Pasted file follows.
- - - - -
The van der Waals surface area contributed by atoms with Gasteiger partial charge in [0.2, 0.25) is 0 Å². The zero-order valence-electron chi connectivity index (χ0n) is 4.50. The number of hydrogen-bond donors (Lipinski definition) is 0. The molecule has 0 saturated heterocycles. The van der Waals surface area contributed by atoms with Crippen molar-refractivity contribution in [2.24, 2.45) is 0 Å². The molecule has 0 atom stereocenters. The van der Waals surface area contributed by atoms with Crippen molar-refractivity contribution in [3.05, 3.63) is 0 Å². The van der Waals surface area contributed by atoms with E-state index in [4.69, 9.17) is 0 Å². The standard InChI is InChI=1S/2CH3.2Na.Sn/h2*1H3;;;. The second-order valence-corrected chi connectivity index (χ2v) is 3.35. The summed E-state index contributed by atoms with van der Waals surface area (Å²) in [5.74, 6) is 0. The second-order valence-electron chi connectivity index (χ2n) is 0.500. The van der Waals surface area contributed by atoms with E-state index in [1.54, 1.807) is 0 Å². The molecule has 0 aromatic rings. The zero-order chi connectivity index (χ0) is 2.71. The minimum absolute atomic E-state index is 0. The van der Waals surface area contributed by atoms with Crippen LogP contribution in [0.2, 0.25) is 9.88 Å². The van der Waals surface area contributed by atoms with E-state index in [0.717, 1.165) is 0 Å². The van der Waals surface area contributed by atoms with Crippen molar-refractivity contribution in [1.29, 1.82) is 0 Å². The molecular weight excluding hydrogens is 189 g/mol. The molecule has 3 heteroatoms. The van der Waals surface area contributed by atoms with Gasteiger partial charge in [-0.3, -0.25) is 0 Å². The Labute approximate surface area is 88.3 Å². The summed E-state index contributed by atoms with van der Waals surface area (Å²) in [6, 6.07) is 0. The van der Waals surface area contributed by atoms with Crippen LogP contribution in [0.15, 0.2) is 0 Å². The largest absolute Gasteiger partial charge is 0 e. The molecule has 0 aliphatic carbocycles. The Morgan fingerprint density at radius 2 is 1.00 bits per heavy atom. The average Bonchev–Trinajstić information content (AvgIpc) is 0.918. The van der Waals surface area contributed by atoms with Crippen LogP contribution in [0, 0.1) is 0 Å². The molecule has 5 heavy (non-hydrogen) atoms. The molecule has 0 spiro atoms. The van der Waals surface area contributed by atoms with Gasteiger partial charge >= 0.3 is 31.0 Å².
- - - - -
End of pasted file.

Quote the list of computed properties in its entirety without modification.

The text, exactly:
The van der Waals surface area contributed by atoms with Gasteiger partial charge in [0.2, 0.25) is 0 Å². The zero-order valence-electron chi connectivity index (χ0n) is 4.50. The number of hydrogen-bond donors (Lipinski definition) is 0. The molecule has 0 saturated heterocycles. The van der Waals surface area contributed by atoms with Crippen molar-refractivity contribution in [2.24, 2.45) is 0 Å². The molecule has 0 atom stereocenters. The van der Waals surface area contributed by atoms with Crippen molar-refractivity contribution in [3.05, 3.63) is 0 Å². The van der Waals surface area contributed by atoms with E-state index in [4.69, 9.17) is 0 Å². The standard InChI is InChI=1S/2CH3.2Na.Sn/h2*1H3;;;. The second-order valence-corrected chi connectivity index (χ2v) is 3.35. The summed E-state index contributed by atoms with van der Waals surface area (Å²) in [5.74, 6) is 0. The second-order valence-electron chi connectivity index (χ2n) is 0.500. The van der Waals surface area contributed by atoms with E-state index in [1.54, 1.807) is 0 Å². The molecule has 0 aromatic rings. The zero-order chi connectivity index (χ0) is 2.71. The minimum absolute atomic E-state index is 0. The van der Waals surface area contributed by atoms with Crippen LogP contribution in [0.2, 0.25) is 9.88 Å². The van der Waals surface area contributed by atoms with E-state index in [0.717, 1.165) is 0 Å². The van der Waals surface area contributed by atoms with Crippen molar-refractivity contribution in [1.29, 1.82) is 0 Å². The molecular weight excluding hydrogens is 189 g/mol. The molecule has 3 heteroatoms. The van der Waals surface area contributed by atoms with Gasteiger partial charge in [-0.3, -0.25) is 0 Å². The Labute approximate surface area is 88.3 Å². The summed E-state index contributed by atoms with van der Waals surface area (Å²) in [6, 6.07) is 0. The van der Waals surface area contributed by atoms with Crippen LogP contribution in [0.15, 0.2) is 0 Å². The largest absolute Gasteiger partial charge is 0 e. The molecule has 0 aliphatic carbocycles. The Morgan fingerprint density at radius 2 is 1.00 bits per heavy atom. The average Bonchev–Trinajstić information content (AvgIpc) is 0.918. The van der Waals surface area contributed by atoms with Crippen LogP contribution in [0, 0.1) is 0 Å². The molecule has 5 heavy (non-hydrogen) atoms. The molecule has 0 spiro atoms. The van der Waals surface area contributed by atoms with Gasteiger partial charge >= 0.3 is 31.0 Å².